Hey! I can’t remember the last time I was tagged for something like this… and actually responded. But of course I’m responding to this writing blog tour thingamer because I was tagged by one of my best buds at CCS, Stephanie Zuppo! Whoa! Seriously though, she’s one of the coolest people I’ve…
I’ve been tagged! Posting this on my actual sketchblerg.
What am I working on?
My main project has been writing for a long-form fantasy comic called Within a Mile of Home. My husband, Cei, is the artist for the project and we collaborate on the overall story. It focuses on Jinjo, a young goblin who fell off the edge of his known world into a new one. The setting is fairly DnD inspired and generally goes after that tabletop feel of starting a new campaign. The comic has been running since 2011! We’re aiming to start making our first printed book once Arc 2.5 is completed (projected maybe around Feb? It’ll depend on how long clean up will take).
WaMoH has a lot of content we’re aiming to do, so there’s really no telling when it’ll be completed. An ending is in mind, but the comic’s overall theme is about adventure and discovery. So we want to get in as many chapters as we can before the final stretch.
I also participate in Comix Warriors, a weekly comic challenge started by tumblr user pennyloafing. I usually stick to b/w 4 panels for a response (when I first started I shaded everything with pink. Aaa!).
Although not specifically writing-related, a new project I’ve started is PENM, which is a daily drawing challenge were I draw a robot-themed thing every day. The goal of the challenge is to keep myself drawing and get faster despite whatever issues in life pop-up. So far it’s had a rough start, but it has been easier to draw with each day!
I have two other comic projects I’m hoping to launch before 2015, but I shouldn’t go into specifics until I have something concrete to show. One is a comedic fantasy series, and the other is a 4 panel gag-a-day.
How does my work differ from others in it’s genre?
For WaMoH specifically, Cei and I don’t have the archetypical fantasy race conflicts that are the crux for most stories, and our main character isn’t destined to fix the series of problems happening in the setting. He certainly sets off a chain of events, but won’t be in the battlelines against the big bad.
We also have one aspect entirely missing in our story, and I can’t share it as it would be a spoiler. I do look forward to someone pointing it out though!
Overall, lots of material I write is based on frustration with a certain genre, or the aspects of a genre that get overlooked. I try to write material with a slower burn so that the characters can be enjoyed over the actual goal. That’s my intention anyway.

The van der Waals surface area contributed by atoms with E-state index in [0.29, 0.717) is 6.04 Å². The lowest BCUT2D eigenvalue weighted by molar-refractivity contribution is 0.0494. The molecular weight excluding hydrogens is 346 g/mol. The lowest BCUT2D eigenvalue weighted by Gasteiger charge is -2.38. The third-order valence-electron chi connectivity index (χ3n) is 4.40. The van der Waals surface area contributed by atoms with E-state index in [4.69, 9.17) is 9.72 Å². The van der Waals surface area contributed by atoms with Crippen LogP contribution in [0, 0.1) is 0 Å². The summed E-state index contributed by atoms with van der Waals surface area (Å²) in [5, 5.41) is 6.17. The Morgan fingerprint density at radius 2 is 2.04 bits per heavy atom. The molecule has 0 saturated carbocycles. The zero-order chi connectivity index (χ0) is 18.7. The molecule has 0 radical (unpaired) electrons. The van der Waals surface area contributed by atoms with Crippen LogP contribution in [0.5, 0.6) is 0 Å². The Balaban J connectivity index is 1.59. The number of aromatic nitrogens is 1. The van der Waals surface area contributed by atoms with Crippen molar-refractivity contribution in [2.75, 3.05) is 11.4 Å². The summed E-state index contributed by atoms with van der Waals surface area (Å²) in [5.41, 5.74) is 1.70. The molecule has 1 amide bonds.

Why do I write what I do?
I got stories to tell and I wanna tell them! And I want people to have a good time with them! Essentially I write what I wish I could be reading. And I devour books/comics like it’s no one’s business.
How does your writing process work?
Specifically for WaMoH, I hunker down at my computer whenever a deadline is close. I first set up the intended goals of each frame (for example “Frame 1: Knife fight!”) as notes to myself. After thinking over series of events, actual framing, etc, I’ll write the actual directions of each frame, sound effects and dialogue. ( So “Frame 1: X aggressively lunges at Y while she deftly parries. SFX: SWHP!” Y: HUP!). I also add notes concerning details of the frames depending on what’s going on, or if they’re context sensitive future pages (so for example “this character watches from afar, and will later be revealed to be the assailant that attacked x”). Throughout all this I do a lot of pacing and often flit around doing chores while trying to think of sequences. It’s actually a bad habit of mine to get caught up in another errand while trying to work on the page. I’ll also edit as I develop the page, as I won’t have a lot of time to come back to a page later due to work, etc.
Dialogue is the most difficult thing for me to write, as I’m concerned about fluidity and things sounding genuine. When possible, I’ll speak lines out loud to hear how they sound, or write down multiple variations to determine which is more effective. Sound effects are probably the most fun to do! After the page is completed, I send a copy to Cei who will start drawing it. When he’s completed the page, we give it a quick check for quality assurance and then I’ll post the page/tumblr update/etc. The cycle starts all over again once the page is posted.
For Comix Warriors, a lot of what I’ve been able to accomplish has been on the fly. I used to plan out pages as soon as the challenges were posted, but it led often to a lot of over-editing preventing anything from getting done! Now I’ll take on a challenge whenever I have free time and try to finish it right then and there.
For other projects, I do the same thing as I do with WaMoH except I tend to write in chunks with loosely detailed page scripts. This way I keep the general flow of what I’m aiming for and edit later. The only problem with this is I tend to return to these ideas after huge chunks of times and change my mind on what I wrote! So the process for WaMoH seems to be much more productive in the long run.
Many thanks to Chu for tagging me! You can read her work at Slightly Damned.